Training your trainers: How Halifax Regional Fire Emergency is keeping their division in check
By Brittani SchroederFeatures Training Week canadian firefighter editors pick firefighter training training
Halifax firefighter and training officer Trevor Marshall talks trends in firefighter training with Canadian Firefighter’s editor Brittani Schroeder. Read the article or click for audio highlights.
On changing technology and fire fighting tactics:
On incorporating newer equipment:
Trevor Marshall has been working in the Halifax Regional Fire Emergency (HRFE) training division as a training officer for over five years. To this day, he feels like he’s gone back to university because of all the knowledge and experience he’s acquired.
“Vince Conrad, the Division Chief of Training, often sends me around Canada and the U.S. to obtain new tips and tricks in training and bring them back to Halifax to implement. I’ve recently been to Phoenix, Denver, Boston, and Indianapolis for FDIC,” he says. At FDIC, himself, another training officer named Mike Slatter and Chief Conrad sat in on a variety of courses, which helped them identify areas of improvement back in Halifax.
According to Marshall, things in the fire industry are rapidly changing. Attending events help him to bring back new information and tactics so his division can continue to move forward.
“Thankfully, Fire Chief Ken Stuebing, Deputy Chief Corey Beals, and Division Chief Conrad support me in this, because it’s not cheap to be going to all these places regularly.”
From February to July 2023, Marshall worked seven days a week, travelling and instructing on weekends.
Training in Halifax
So, what does the role of a training officer look like at HRFE?
As Marshall describes, he and his team of eight have many things going on every day.
First, recruit training runs in two parallel courses: the career recruitment training (CRT) and the volunteer recruitment training (VRT). “Right now, we have approximately 500 career and 500 volunteer firefighters. We have 51 stations in the Greater Halifax Region, and everyone needs to have the same training foundation,” says Marshall.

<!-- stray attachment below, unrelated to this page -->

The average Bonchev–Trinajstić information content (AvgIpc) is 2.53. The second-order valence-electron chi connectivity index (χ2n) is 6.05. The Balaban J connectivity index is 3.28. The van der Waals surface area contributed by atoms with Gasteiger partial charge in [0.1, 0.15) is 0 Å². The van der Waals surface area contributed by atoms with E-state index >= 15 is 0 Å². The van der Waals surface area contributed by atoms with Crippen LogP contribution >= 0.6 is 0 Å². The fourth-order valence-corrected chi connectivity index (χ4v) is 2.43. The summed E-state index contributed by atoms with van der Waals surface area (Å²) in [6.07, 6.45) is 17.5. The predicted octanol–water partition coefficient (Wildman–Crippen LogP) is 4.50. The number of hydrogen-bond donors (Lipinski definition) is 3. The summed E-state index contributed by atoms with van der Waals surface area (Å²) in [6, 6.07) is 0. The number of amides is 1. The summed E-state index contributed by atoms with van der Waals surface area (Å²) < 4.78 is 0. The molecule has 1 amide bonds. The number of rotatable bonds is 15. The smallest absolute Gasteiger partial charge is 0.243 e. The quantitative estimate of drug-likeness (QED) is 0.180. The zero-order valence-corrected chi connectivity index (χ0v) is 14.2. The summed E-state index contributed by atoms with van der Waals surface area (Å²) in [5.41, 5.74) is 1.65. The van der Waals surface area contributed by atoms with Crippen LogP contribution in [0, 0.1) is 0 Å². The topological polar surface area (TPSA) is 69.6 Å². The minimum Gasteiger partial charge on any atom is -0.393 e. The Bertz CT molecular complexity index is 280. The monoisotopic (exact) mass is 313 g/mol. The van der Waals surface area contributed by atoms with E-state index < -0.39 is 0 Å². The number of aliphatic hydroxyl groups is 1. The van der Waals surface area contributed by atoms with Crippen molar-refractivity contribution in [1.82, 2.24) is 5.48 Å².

The HRFE has had a large recruitment push over the past few years, and have been running spring and fall courses. The typical class size is 20, but this past spring they ran with 25 recruits. Where the CRT runs during the week for 16 weeks, the VRT runs on the weekends for 12 weekends.
The training division runs a program called ADPO, which focuses on driving and pump operations for both career and volunteer members. “We also run aerial and quint training for our trucks with the large ladders on top, and there is specific training for those who work on our fire boat in the harbour.”
Marshall and the training team also host “hot sessions” for their career and volunteer firefighters, and they take six weeks to complete. “We take our firefighters through various scenarios. They come to hone their skills at our training grounds, whether it’s an electric vehicle (EV) extrication piece, or it’s a simulated fire in our search house.”
“We need to knock that fire down as soon as we can to not only preserve life but preserve property.” – Trevor Marshall
These specialty programs run alongside the everyday training for members. One aspect that has become increasingly important in Halifax as the city has developed is how to handle emergencies in high-rise buildings.
“We recently brought out Brent Brooks, a subject matter expert from Toronto, to run a course for us on high-rises. We were looking to create a system on how to deal with these emergencies that works for us in Halifax. Brooks made some quick decisions on things we could probably change for the better, and we’ve worked to incorporate those.”
Another challenge that the HRFE members are often seeing comes from electric vehicles and scooters. “We’ve been training on extrication tactics for these EVs, and we’ve learned that there is a whole different way of tackling battery-powered fires.”
New science, technology and equipment
The world is changing, with great advancements in technology, and HRFE is constantly trying to keep up on the new ways they can tackle these issues, says Marshall.
One thing that has changed over the years is how residential fires burn, and firefighters have had to adapt to that.
“Our typical residential homes are a lot tighter now, so they don’t breathe the same way that older homes do, and the ceilings are much higher, so the dynamics of fighting fires in newer homes has changed a lot from those two perspectives. The contents of homes have also changed—there are a lot more electronic devices now, and those help the fires burn faster,” says Marshall.
Adding on to these faster burns is the fact that houses are made of lightweight construction materials, which means they come down quicker, “sometimes in a timeframe of only seven to eight minutes,” Marshall explains. “This is why we need to train ourselves to be faster and standardize our processes.”